Thirty years ago, according to Michael Smith, President of the Home School Legal Defense Association, there were “only an estimated 20,000 homeschooled children (in the United States)”(HomeSchooling Community Grows Beyond 2 Million, 2011). As of ten years ago that number grew to approximately 850,000 children whose parents chose to provide their education at home; today that number stands closer to 2 million (Homeschooling, 2011).
In the past, that number was usually reflective of a predominantly Christian movement; parents who opted to provide a stronger religious component to their children’s education than the public school system could constitutionally provide (Home Schooling Grows in Popularity in America; 2011). According to the US Department of Education’s National Center for Educational Statistics (NCES), the choice to educate children at home for religious reasons had increased from 72% to 83% from 2003 to 2007 (1.5 Million Homeschooled Students in the United States in 2007; 2008). So in this regard, not much has changed. Of the number of households who opted to homeschool their children, religious or moral reasons continue to be their highest concern. So while this trend continues, it’s but one slice of an ever-growing pie.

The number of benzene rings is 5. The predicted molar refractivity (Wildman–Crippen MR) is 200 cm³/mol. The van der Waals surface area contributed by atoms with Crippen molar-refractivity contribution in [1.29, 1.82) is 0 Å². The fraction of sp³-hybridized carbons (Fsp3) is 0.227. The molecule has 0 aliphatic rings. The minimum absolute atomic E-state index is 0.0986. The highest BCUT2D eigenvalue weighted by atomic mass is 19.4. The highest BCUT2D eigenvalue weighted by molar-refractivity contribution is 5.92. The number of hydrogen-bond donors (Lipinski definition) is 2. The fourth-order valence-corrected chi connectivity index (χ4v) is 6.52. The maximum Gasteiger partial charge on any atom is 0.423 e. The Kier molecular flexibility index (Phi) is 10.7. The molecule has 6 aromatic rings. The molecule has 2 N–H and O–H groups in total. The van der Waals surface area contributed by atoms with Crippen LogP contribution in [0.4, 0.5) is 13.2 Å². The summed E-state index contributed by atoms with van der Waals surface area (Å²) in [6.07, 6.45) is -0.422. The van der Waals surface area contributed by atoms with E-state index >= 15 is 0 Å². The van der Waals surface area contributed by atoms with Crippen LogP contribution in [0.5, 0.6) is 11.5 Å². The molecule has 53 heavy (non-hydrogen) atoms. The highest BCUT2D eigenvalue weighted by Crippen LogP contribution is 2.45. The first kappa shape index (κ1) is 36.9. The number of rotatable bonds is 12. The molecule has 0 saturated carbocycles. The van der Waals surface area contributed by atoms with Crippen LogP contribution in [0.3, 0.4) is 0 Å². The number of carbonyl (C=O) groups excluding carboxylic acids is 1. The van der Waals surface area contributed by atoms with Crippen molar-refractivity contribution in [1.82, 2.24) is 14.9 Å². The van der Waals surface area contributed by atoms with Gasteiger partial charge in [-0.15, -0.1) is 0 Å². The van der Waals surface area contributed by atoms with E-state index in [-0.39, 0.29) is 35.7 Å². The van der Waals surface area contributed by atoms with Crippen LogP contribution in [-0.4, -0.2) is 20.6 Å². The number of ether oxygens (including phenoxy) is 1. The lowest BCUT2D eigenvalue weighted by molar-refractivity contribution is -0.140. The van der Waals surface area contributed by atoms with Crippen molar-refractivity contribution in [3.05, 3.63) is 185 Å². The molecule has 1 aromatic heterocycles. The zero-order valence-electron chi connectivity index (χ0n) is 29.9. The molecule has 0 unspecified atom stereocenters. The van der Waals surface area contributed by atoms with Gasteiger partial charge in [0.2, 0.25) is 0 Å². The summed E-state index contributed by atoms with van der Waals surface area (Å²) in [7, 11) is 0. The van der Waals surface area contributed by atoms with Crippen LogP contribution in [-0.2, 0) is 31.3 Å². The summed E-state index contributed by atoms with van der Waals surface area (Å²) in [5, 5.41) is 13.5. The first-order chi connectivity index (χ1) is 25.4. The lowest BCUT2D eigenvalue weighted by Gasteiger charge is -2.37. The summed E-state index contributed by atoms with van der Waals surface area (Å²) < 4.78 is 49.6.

The NCES study reports a marked rise of “the homeschooling rate (from 1.7% in 1999 to 2.2% in 2003 to 2.9% in 2007) represent(ing) a 74% relative increase over (an) 8-year period… a 36% relative increase since 2003 alone”. While the majority of parents who chose to educate their children at home for religious factors remain to be the majority of respondents (36%); it’s a majority made up of just 1/3 of those asked.